What you get with Space is 12 effects from the Eventide H8000FW and Eclipse V4 rackmount processors. Some of them are pure reverb, but others are combinations where it’s paired with delays, pitch-shifting, tremolo, modulation and spatial effects.
If you want a stompbox for reverb and other ambient effects, Space is the most comprehensive around and if you have a home studio, you’ll get tons more out of this in stereo.
The price may be high, but rather than compare the Space to other stompboxes, think instead of how much a rackmount reverb processor or the best quality plug-ins cost, and suddenly it doesn’t seem that bad a deal, especially when Space sounds so good.
Read our full Eventide Space review
A flexible dual reverb pedal in a modest footprint
Price: $399/£375/€479 | Controls: Time, Type, Mix, Pre-delay, Treble, Control 1, Control 2 | Sockets: Stereo in/out, MIDI in/out, USB, Exp pedal in, Control input | Bypass: True or buffered bypass | Power requirements: 280mA 9V DC
In the Ventris, finally we have a pedal with a relatively modest footprint that contains two totally independent reverbs that can be used singly or combined in parallel, in series or Left/Right – with various modes of mono and stereo operation being available.
There are 12 distinct reverb engines available from the front panel but, like previous Source Audio pedals, there are more available via the Neuro software. The outstanding impression of hearing the Ventris in action for the first time is the quality of its reverbs, but we also really like its pedalboard-friendly footprint and easy hands-on functionality.
You can get as complex as you like with the Neuro editing app, but if you want simplicity it’s there straight out of the box.
Read our full Source Audio Ventris review
The best reverb pedal if you like it weird
Price: $99.95/£99 | Controls: Level, Liveliness, Decay, Reverb type selector, Tails | Sockets: Stereo I/O | Bypass: True bypass | Power requirements: 9V DC
Digitech has great pedigree at the lower to middle end of the pedal market, so it’s good to see the brand offering something over and above a ‘standard’ reverb. The Digitech Polara has all the usual reverb types you’d expect, but adds in some nice modulation effects and their Halo setting hits the spot for shimmer fans.
We particularly liked the ‘tails’ switch, which either cuts off the reverberating audio when you hit the switch, or leaves it to run its course. A nice option to have from a decent all-round pedal.
Read our full DigiTech Polara review
An ambient, highly adjustable reverb pedal from a Strymon founder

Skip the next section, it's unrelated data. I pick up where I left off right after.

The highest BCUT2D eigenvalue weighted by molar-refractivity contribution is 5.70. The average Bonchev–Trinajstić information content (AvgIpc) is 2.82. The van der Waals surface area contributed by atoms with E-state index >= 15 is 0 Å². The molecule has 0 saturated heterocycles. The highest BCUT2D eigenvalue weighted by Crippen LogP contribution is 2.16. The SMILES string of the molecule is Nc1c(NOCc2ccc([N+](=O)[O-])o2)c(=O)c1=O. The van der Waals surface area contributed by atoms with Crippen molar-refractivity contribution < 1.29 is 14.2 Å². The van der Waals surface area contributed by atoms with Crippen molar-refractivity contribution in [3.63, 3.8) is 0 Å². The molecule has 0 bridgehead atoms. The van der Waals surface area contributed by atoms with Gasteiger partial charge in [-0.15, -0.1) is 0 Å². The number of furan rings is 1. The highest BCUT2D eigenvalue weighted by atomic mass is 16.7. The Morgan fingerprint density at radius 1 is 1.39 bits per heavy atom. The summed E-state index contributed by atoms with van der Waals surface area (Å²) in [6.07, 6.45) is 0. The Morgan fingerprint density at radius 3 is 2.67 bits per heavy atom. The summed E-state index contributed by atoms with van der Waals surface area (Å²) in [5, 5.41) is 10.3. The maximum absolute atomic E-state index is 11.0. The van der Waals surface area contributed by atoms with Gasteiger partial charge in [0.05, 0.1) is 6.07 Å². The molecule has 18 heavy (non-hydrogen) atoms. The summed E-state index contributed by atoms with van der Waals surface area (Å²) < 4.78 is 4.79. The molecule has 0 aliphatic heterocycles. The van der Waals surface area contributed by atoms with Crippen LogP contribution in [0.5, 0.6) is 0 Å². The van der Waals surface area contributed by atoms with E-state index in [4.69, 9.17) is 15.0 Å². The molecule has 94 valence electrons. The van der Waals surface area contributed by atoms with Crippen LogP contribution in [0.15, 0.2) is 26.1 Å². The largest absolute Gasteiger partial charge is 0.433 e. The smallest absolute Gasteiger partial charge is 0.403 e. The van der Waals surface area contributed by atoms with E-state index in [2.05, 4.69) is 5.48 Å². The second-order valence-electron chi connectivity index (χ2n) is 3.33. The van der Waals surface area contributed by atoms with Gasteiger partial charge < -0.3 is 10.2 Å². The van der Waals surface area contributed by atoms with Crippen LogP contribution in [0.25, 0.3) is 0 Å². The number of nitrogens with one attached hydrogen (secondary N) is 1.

Price: $299/£319/€375 | Controls: Space Decay, Modulate, Mix, Lo Frequency, Pitch Vector, Hi Frequency, Swell, Bypass | Sockets: Input, Stereo out, Exp/MIDI control | Bypass: True Bypass or Buffered | Power requirements: 150mA 9V DC
The Mercury7 is a contribution to the high-end digital reverb market from Meris, whose team includes a founder of Strymon. The pedal offers a choice of two algorithmic reverbs, Ultraplate and Cathedral, with a host of sound adjustment features including pitch and modulation parameters.
Capable of mono and stereo operation, the pedal has two sets of parameters for each of its six knobs, the second set accessed by pressing Alt. As such, it’s a knob-twiddler’s dream and you can dial up awesome reverb with many dimensions.
If altered ambiences are your thing, this pedal does a wide range of them incredibly well.
Read our full Meris Mercury7 review
10. Earthquaker Devices Dispatch Master V3
Reverb and delay working together
Price: $199/£205/€229 | Controls: Mix, Time, Reverb, Repeats | Sockets: I/O | Bypass: Buffered bypass | Power requirements: 9V DC
Earthquaker Devices is responsible for some truly weird and wonderful pedals, which is why the relative simplicity of the Dispatch Master came as a surprise. Combining a fairly basic – albeit high quality – reverb and delay into one pedal, the Dispatch Master won’t have you fiddling for ages to find the right sound.
We liked the Flexi-Switch function. Essentially, by holding the switch down you can access the pedal’s tones for short bursts, making it perfect for those minor creative flourishes. Build quality is rock solid, and despite the overall minimal approach to tweaking, the Dispatch Master is a success in our eyes.